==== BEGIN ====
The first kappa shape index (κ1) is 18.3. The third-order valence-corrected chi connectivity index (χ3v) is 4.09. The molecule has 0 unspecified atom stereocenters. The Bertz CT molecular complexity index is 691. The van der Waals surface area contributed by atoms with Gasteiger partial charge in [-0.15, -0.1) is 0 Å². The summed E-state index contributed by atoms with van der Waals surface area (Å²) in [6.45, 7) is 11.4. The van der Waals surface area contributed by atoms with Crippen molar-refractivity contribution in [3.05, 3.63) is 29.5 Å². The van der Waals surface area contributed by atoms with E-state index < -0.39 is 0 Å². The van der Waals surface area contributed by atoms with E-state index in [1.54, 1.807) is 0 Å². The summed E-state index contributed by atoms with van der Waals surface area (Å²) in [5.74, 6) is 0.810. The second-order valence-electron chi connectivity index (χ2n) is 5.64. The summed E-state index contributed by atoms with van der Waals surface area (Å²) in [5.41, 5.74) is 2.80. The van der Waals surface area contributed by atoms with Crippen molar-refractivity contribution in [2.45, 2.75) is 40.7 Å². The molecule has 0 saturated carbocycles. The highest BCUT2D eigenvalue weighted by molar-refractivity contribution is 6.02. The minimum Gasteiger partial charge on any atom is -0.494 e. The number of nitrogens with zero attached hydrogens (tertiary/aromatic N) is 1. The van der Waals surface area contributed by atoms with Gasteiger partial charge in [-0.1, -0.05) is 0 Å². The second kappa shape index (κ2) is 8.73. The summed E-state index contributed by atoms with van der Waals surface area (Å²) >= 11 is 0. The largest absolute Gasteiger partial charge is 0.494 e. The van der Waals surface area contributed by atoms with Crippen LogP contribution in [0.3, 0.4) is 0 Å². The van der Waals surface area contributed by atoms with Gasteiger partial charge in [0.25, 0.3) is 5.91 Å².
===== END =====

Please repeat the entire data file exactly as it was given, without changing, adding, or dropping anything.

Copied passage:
The first kappa shape index (κ1) is 18.3. The third-order valence-corrected chi connectivity index (χ3v) is 4.09. The molecule has 0 unspecified atom stereocenters. The Bertz CT molecular complexity index is 691. The van der Waals surface area contributed by atoms with Gasteiger partial charge in [-0.15, -0.1) is 0 Å². The summed E-state index contributed by atoms with van der Waals surface area (Å²) in [6.45, 7) is 11.4. The van der Waals surface area contributed by atoms with Crippen molar-refractivity contribution in [3.05, 3.63) is 29.5 Å². The van der Waals surface area contributed by atoms with E-state index < -0.39 is 0 Å². The van der Waals surface area contributed by atoms with E-state index in [1.54, 1.807) is 0 Å². The summed E-state index contributed by atoms with van der Waals surface area (Å²) in [5.74, 6) is 0.810. The second-order valence-electron chi connectivity index (χ2n) is 5.64. The summed E-state index contributed by atoms with van der Waals surface area (Å²) in [5.41, 5.74) is 2.80. The van der Waals surface area contributed by atoms with Crippen molar-refractivity contribution in [2.45, 2.75) is 40.7 Å². The molecule has 0 saturated carbocycles. The highest BCUT2D eigenvalue weighted by molar-refractivity contribution is 6.02. The minimum Gasteiger partial charge on any atom is -0.494 e. The number of nitrogens with zero attached hydrogens (tertiary/aromatic N) is 1. The van der Waals surface area contributed by atoms with Gasteiger partial charge in [-0.1, -0.05) is 0 Å². The second kappa shape index (κ2) is 8.73. The summed E-state index contributed by atoms with van der Waals surface area (Å²) >= 11 is 0. The largest absolute Gasteiger partial charge is 0.494 e. The van der Waals surface area contributed by atoms with Crippen LogP contribution in [0.3, 0.4) is 0 Å². The van der Waals surface area contributed by atoms with Gasteiger partial charge in [0.25, 0.3) is 5.91 Å².